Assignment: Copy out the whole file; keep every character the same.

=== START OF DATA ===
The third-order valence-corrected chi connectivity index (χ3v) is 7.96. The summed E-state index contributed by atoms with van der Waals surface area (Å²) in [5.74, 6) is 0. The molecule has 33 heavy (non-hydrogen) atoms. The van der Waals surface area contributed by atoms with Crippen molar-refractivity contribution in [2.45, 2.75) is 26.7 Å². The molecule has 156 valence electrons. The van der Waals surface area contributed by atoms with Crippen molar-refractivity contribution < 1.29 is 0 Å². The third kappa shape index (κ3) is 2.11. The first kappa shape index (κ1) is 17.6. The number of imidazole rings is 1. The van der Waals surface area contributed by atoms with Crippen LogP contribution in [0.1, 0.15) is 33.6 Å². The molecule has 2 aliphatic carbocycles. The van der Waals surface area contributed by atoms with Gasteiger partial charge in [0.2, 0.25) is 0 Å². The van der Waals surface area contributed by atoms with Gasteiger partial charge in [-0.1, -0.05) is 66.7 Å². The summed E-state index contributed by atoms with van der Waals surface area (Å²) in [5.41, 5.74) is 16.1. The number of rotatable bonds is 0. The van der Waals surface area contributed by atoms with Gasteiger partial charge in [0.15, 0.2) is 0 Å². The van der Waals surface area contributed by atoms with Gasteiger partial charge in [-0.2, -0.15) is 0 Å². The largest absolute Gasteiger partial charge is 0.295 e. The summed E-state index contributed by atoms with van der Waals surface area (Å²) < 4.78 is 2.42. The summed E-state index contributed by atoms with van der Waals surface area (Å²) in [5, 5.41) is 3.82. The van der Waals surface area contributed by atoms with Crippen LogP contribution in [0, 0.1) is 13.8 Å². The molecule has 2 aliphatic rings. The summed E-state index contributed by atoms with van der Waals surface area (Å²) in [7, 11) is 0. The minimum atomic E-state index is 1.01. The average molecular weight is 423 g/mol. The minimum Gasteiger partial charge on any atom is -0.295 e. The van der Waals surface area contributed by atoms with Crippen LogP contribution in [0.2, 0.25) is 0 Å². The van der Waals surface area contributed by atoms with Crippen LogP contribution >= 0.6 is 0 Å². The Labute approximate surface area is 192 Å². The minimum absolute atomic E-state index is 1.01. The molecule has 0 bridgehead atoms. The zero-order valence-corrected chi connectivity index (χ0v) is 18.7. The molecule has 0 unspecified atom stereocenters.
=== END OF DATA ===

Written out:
The third-order valence-corrected chi connectivity index (χ3v) is 7.96. The summed E-state index contributed by atoms with van der Waals surface area (Å²) in [5.74, 6) is 0. The molecule has 33 heavy (non-hydrogen) atoms. The van der Waals surface area contributed by atoms with Crippen molar-refractivity contribution in [2.45, 2.75) is 26.7 Å². The molecule has 156 valence electrons. The van der Waals surface area contributed by atoms with Crippen molar-refractivity contribution < 1.29 is 0 Å². The third kappa shape index (κ3) is 2.11. The first kappa shape index (κ1) is 17.6. The number of imidazole rings is 1. The van der Waals surface area contributed by atoms with Crippen LogP contribution in [0.1, 0.15) is 33.6 Å². The molecule has 2 aliphatic carbocycles. The van der Waals surface area contributed by atoms with Gasteiger partial charge in [0.2, 0.25) is 0 Å². The van der Waals surface area contributed by atoms with Gasteiger partial charge in [-0.1, -0.05) is 66.7 Å². The summed E-state index contributed by atoms with van der Waals surface area (Å²) in [5.41, 5.74) is 16.1. The number of rotatable bonds is 0. The van der Waals surface area contributed by atoms with Gasteiger partial charge in [0.15, 0.2) is 0 Å². The van der Waals surface area contributed by atoms with Gasteiger partial charge in [-0.2, -0.15) is 0 Å². The largest absolute Gasteiger partial charge is 0.295 e. The summed E-state index contributed by atoms with van der Waals surface area (Å²) < 4.78 is 2.42. The summed E-state index contributed by atoms with van der Waals surface area (Å²) in [5, 5.41) is 3.82. The van der Waals surface area contributed by atoms with Crippen LogP contribution in [0, 0.1) is 13.8 Å². The molecule has 2 aliphatic rings. The summed E-state index contributed by atoms with van der Waals surface area (Å²) in [7, 11) is 0. The minimum atomic E-state index is 1.01. The average molecular weight is 423 g/mol. The minimum Gasteiger partial charge on any atom is -0.295 e. The van der Waals surface area contributed by atoms with Crippen LogP contribution in [0.2, 0.25) is 0 Å². The van der Waals surface area contributed by atoms with Crippen LogP contribution >= 0.6 is 0 Å². The Labute approximate surface area is 192 Å². The minimum absolute atomic E-state index is 1.01. The molecule has 0 bridgehead atoms. The zero-order valence-corrected chi connectivity index (χ0v) is 18.7. The molecule has 0 unspecified atom stereocenters.